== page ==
The modern water supply in Seoul started in 1908. However, over the course of Korean War after the Japanese colonial period, most of the waterworks in Seoul was severely damaged or destroyed. After the ceasefire in 1954 for the subsequent five years, restoration project of waterworks was launched with the help of UN aids and state funds. During the 1960~70s, demand for water increased exponentially with the drivers such as fast urbanization and industrialization following the five-year economic development plan of Korea. At this point, necessity of expanding water facilities became evident.
Since the amount of water supply in Seoul at that time was insufficient, majority of citizens had to suffer a shortage of drinking water. In particular, extra administrative support was needed in vulnerable regions with lower water pressure such as highlands and extremity of the water supply line. Under these circumstances Seoul Metropolitan Government sought to secure funds through foreignaids, issuing municipal bonds and state subsidies. This effort allowed a full commitment in investing on water production facilities along with water supplying facilities and auxiliary water treatment plants.
Thanks to the steady expansion of production facilities and the slowing of population growth, water supply began to stabilize. By 1988, the service rate reached 98.8%, risen from 59.8% in 1960. As for the unstable supply on hillsides, 122 pressure booster stations were built by 1989 to mitigate the weak water pressure, along with the installation of 11 major water reservoirs completed during the three years from 1985 to 1987. Owing to such investments, the water storage capacity as increased to 648,000 m³, doubling the previous capacity.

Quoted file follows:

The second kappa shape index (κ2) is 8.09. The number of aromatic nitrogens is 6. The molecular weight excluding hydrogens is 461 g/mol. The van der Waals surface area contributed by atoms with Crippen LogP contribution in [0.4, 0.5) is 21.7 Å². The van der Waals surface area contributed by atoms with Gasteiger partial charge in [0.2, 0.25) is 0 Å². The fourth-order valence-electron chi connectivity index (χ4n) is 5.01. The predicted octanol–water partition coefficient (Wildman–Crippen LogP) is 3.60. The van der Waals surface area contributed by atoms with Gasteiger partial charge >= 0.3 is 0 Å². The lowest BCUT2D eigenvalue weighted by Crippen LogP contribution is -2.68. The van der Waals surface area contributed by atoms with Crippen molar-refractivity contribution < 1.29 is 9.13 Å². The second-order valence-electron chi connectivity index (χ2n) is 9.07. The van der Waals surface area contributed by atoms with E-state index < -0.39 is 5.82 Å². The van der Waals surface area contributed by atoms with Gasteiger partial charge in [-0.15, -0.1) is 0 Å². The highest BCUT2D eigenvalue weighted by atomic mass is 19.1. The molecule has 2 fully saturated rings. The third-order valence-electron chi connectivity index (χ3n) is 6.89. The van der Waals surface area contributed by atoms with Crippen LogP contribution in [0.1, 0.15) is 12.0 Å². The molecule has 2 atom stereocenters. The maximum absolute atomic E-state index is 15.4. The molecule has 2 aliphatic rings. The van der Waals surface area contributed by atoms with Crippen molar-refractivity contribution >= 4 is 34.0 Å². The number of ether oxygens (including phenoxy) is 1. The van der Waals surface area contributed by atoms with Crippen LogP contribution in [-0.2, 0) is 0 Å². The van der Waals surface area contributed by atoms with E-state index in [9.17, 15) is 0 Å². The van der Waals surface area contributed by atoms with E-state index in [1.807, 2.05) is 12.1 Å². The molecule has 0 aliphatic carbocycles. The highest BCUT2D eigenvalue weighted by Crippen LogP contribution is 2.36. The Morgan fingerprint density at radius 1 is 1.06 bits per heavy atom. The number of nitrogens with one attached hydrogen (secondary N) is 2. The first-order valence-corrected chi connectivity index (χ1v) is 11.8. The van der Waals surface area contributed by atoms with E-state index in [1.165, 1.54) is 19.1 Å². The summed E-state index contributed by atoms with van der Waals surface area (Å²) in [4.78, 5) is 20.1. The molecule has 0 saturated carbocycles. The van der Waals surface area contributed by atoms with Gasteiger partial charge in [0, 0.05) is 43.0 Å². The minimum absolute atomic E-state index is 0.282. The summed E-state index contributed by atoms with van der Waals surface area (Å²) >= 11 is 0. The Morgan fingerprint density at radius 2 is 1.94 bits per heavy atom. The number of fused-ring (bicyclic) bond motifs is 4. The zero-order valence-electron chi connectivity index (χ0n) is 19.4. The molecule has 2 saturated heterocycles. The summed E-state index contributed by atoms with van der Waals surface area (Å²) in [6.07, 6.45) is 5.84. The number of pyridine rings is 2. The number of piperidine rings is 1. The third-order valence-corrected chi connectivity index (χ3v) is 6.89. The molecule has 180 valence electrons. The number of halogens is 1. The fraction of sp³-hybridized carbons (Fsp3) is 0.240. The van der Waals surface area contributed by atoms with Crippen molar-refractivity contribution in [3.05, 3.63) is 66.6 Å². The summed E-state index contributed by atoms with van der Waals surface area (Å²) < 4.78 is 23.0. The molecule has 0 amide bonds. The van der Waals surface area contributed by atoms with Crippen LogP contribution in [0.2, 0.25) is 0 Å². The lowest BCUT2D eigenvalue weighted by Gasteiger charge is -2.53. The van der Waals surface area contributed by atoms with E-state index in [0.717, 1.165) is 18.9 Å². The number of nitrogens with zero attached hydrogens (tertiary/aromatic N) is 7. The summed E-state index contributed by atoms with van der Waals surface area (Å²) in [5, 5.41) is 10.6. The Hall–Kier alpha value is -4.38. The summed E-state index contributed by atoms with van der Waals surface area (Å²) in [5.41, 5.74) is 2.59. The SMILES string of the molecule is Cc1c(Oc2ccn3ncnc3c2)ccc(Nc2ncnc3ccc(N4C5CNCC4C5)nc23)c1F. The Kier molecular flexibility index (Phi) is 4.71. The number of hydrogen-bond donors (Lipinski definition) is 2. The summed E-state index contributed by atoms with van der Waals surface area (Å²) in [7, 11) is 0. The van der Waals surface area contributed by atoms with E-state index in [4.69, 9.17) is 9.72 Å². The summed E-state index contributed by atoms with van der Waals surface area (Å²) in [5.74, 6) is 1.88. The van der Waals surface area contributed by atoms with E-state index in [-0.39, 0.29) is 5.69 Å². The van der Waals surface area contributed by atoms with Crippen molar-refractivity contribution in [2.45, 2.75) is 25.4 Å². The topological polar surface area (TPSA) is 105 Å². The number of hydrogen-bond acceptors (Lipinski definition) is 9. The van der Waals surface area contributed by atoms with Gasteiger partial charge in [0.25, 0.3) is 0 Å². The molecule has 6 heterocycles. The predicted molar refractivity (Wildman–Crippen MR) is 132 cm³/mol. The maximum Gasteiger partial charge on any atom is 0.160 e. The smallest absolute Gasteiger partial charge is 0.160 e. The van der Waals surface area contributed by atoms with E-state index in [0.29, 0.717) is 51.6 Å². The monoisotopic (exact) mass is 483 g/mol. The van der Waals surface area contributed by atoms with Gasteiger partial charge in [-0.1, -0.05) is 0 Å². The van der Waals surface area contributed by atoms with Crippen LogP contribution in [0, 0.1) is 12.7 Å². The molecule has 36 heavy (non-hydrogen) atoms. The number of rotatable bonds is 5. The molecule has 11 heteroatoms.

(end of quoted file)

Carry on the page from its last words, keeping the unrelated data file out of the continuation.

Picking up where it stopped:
Thanks to the large facility investments and extra support in underserved areas, the service rate in Seoul reached 99% in 1989. Following the establishment of the groundwork for reliable supply system, there was a transition in the policy agenda for waterworks, to "improvement of waterworks management via control of water quality and increase of revenued water rate(RWR).“ RWR is an indicator to measure the percentage of billed water as a share of net water produced. Higher RWR means reduced tap water loss, positively affecting financial viability of water utilities by increasing water sales and cutting unnecessary operating costs. As more citizens began to consider the quality of tap water rather than its quantity, technological and administrative means were devised to address these demands.
Construction of reservoirs for balanced water pressure
Replacement of old pipes
Leakage monitoring via small-scale block system and measurement of minimum night flow
Prioritized management of regions with pressurized water supply
Establishment of GIS with database on locations and materials of pipes
Inauguration of a special organization for the RWR improvement project.
Meticulous evaluation scheme for institutional performance based on RWR
Detection of fraudulent activity such as faulty metering and illegal connections
In the past, pressure boosting was the method of choice for facilitating water supply to highlands. However it was responsible for water hammer and leakage due to the unreliable water pressure. As a solution to this issue SMG transformed its plan for water supply to a passive delivery system, undertaking an expansion of service reservoirs that involved the construction of 104 new reservoirs (2,420,000 m3 in total). Such commitment paid off, as shown in the increased RWR from the reduced leakage and reliable supply.
Department / Contact
- Waterworks Research Institute / Choi young-june
- Global Urban Partnership Division / 82-2-2133-5276 / email@example.com
- Megacity Research Center / 82-2-2149-1418 / firstname.lastname@example.org